Key changes in the chip market - China cuts off access to gallium and germanium❗

9:24 AM 31 July 2023

The semiconductor war continues, with the US and China outdoing each other in introducing export restrictions aimed primarily at the two countries' new technology sectors. From 1 August (i.e. tomorrow), new export restrictions will come into force in China, which will make it more difficult to access the key elements for the semiconductor market - gallium and germanium.

What will change? 

Start investing today or test a free demo

Open real account TRY DEMO Download mobile app Download mobile app

According to new recommendations from the Chinese government, any exporter of these elements will from now on have to obtain special trade approval for the transport of these elements, including details of the other party to the transaction (end user) and the production destination of the elements.

While such trade connections will still be possible, market access to key components will be significantly impaired, which may affect the margins of companies in this sector and the revenues themselves. 

The global semiconductor market is diversifying

The US-China trade conflict has wide-ranging implications, one of which is the ongoing geographical diversification of the chip sector. 

The US is now seeking to encourage entrepreneurs to locate their ventures within the State, aided by the introduction of the CHIPS and Science Act, bringing nearly $52bn into the chip market, of which $39bn is to be a fund to encourage companies to concentrate innovation within the US. 

In the Eurozone itself, innovation incentive packages have also been introduced in this area. Worth €43bn, the incentives are expected to increase EU's share of the semiconductor market to 20% (by 2030). China's export restrictions on gallium and germanium have worried the EU, which is now pressing European companies to increase production of other components, including those related to aluminium and zinc. 

What are gallium and germanium?

Source: Tellimer Research

Both elements are key components in the production of smartphones, laptops, solar panels and military infrastructure. Germanium primarily has anti-radiation properties, making it an important component for the space industry. The element also exhibits good electrical and thermal conductivity in integrated circuits. Gallium itself is used in energy-intensive semiconductors used in the LED installation sector, among others.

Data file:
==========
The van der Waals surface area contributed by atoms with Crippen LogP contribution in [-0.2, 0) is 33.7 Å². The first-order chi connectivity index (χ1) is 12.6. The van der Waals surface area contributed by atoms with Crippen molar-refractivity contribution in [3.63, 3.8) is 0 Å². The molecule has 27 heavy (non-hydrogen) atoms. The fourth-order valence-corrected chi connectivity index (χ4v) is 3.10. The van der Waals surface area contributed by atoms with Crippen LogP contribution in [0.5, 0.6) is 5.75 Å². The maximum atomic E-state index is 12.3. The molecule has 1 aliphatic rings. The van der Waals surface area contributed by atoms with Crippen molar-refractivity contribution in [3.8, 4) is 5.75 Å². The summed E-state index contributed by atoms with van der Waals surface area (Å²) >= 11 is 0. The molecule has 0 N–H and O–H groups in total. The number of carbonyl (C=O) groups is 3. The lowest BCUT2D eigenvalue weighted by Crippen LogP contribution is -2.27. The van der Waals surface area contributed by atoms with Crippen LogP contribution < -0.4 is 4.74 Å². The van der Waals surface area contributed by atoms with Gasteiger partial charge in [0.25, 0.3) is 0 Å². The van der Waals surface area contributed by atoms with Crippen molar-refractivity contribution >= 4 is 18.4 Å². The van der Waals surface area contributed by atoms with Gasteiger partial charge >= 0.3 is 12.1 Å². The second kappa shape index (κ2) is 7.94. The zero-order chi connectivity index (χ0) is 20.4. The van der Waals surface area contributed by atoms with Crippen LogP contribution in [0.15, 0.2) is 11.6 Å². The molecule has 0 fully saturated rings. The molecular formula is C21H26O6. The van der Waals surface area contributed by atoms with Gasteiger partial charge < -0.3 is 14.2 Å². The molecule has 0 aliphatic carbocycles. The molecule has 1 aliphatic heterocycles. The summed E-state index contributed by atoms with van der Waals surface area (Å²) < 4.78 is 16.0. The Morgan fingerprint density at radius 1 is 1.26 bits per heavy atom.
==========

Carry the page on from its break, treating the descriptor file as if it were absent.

Both elements are officially recognised in the EU and the US as key elements for global chip production. According to official CRMA data, China accounts for 80% of gallium supply and 60% of germanium supply respectively (in Europe, only one facility is capable of producing gallium with adequate chemical purity). 

China is a key market

According to the Semiconductor Industry Association, China accounted for US$180 billion worth of orders in the semiconductor market last year, or nearly a third of the global semiconductor trade value (US$574.1 billion). Further trade restrictions are strongly affecting companies in the sector that have a large share of their revenues from China. In the US, these are primarily Nvidia (NVDA.US), Qualcomm (QCOM.US) and Intel (INTC.US). Source: FactSet

Xtb logo

Join over 1 000 000 XTB Group Clients from around the world

The financial instruments we offer, especially CFDs, can be highly risky. Fractional Shares (FS) is an acquired from XTB fiduciary right to fractional parts of stocks and ETFs. FS are not a separate financial instrument. The limited corporate rights are associated with FS.
This page was not created for investors residing in Brazil. This brokerage is not authorized by the Comissão de Valores Mobiliários (CVM) or the Brazilian Central Bank (BCB). The content of this page should not be characterized as an investment offer in Brazil or for investors residing in that country.
Losses can exceed deposits

We use cookies

By clicking “Accept All”, you agree to the storing of cookies on your device to enhance site navigation, analyze site usage, and assist in our marketing efforts.

This group contains cookies that are necessary for our websites to work. They take part in functionalities like language preferences, traffic distribution or keeping user session. They cannot be disabled.

Cookie name
userBranchSymbol cc 2 March 2024
test_cookie cc 25 January 2024
adobe_unique_id cc 1 March 2025
__hssc cc 8 September 2022
SESSID cc 2 March 2024
__cf_bm cc 8 September 2022
intercom-id-iojaybix cc 26 November 2024
intercom-session-iojaybix cc 8 March 2024

We use tools that let us analyze the usage of our page. Such data lets us improve the user experience of our web service.

Cookie name
_gid cc 9 September 2022
_gat_UA-98728395-1 cc 8 September 2022
_gat_UA-121192761-1 cc 8 September 2022
_gcl_au cc 30 May 2024
_ga_CBPL72L2EC cc 1 March 2026
_ga cc 1 March 2026
__hstc cc 7 March 2023

This group of cookies is used to show you ads of topics that you are interested in. It also lets us monitor our marketing activities, it helps to measure the performance of our ads.

Cookie name
MUID cc 26 March 2025
_omappvp cc 11 February 2035
_omappvs cc 1 March 2024
_uetsid cc 2 March 2024
_uetvid cc 26 March 2025
_fbp cc 30 May 2024
fr cc 7 December 2022
_ttp cc 26 March 2025
_tt_enable_cookie cc 26 March 2025
_ttp cc 26 March 2025
hubspotutk cc 7 March 2023

Cookies from this group store your preferences you gave while using the site, so that they will already be here when you visit the page after some time.

Cookie name

This page uses cookies. Cookies are files stored in your browser and are used by most websites to help personalise your web experience. For more information see our Privacy Policy You can manage cookies by clicking "Settings". If you agree to our use of cookies, click "Accept all".

Change region and language
Country of residence